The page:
February 01, 2011, 6:20 PM — Regular readers will be shocked to learn that I am by nature a cynic. (Yes, it’s true.) I turn especially cynical when people start gushing about beauty of collective action on the Web -- crowdsourcing, the “wisdom of crowds,” yadda yadda. Behind every “wise crowd” lies an unruly mob just waiting to erupt.
But every so often something happens that turns my Grinchy, cynical heart around on the topic of collective net activism – and it’s happening now due to the unrest in Egypt.
In case you’ve been hiding under a rock and just came out to read TY4NS: Egypt is in the throes of a people’s revolution, and I don’t mean the iPad kind. And though it originally spread via Twitter and Facebook, once the Mubarak government cut off Net access to most of the nation, those avenues of communication dried up.
[ See also: What the frak is Quora? ]
So a number of good-hearted world citizens have been trying to open up new lines of communication – among them, Google and Twitter. Using its newly acquired SayNow voice service, Google has made phone numbers available for Egyptian citizens to call in and record a message for the world to hear. These are then immediately broadcast out via the @Speak2Tweet account. Each tweet contains a shortened link to a SayNow page where you can listen to what the people of Egypt are saying.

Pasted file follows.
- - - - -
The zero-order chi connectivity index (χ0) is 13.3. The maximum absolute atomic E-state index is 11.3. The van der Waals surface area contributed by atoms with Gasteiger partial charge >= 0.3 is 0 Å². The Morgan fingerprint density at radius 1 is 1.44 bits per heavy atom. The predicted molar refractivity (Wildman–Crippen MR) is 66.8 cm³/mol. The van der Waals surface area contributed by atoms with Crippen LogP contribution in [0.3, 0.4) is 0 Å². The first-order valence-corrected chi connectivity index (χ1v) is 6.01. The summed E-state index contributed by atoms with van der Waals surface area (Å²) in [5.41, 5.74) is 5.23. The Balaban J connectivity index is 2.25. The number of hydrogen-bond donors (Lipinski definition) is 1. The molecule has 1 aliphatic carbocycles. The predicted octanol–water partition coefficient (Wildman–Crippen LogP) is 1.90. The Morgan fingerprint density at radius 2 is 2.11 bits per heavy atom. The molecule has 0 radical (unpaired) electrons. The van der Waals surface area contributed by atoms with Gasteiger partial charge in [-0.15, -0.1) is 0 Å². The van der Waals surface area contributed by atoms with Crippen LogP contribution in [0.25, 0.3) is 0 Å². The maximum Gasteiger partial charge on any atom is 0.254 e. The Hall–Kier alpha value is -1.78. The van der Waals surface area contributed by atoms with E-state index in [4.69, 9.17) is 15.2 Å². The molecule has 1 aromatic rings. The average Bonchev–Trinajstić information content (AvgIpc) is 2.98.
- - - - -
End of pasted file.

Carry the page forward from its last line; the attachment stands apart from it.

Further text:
As I write this, over 1000 tweets have already been sent out. If you don’t understand Arabic (as I don’t), you won’t get much out of most of the messages. So in an entirely impromptu move, a handful of volunteer translators have begun transcribing each message from Arabic to English, used a shared Google Spreadsheet. Log in and you can watch it update in real time.
(This file is no longer the most up to date version, because so many volunteers opened the sheet that it began to crash. But it gives you an idea of the volume and speed with which the translations are occurring. )
An organization of journalists called Small World News has set up a Web site, Alive in Egypt, where you can both hear the recordings and view the translations. Many of them are much longer than the 140-character limit imposed by Twitter.
Here’s just one example, an excerpt from “Ahmad,” who says he’s calling from next to Tahrir Square in Cairo: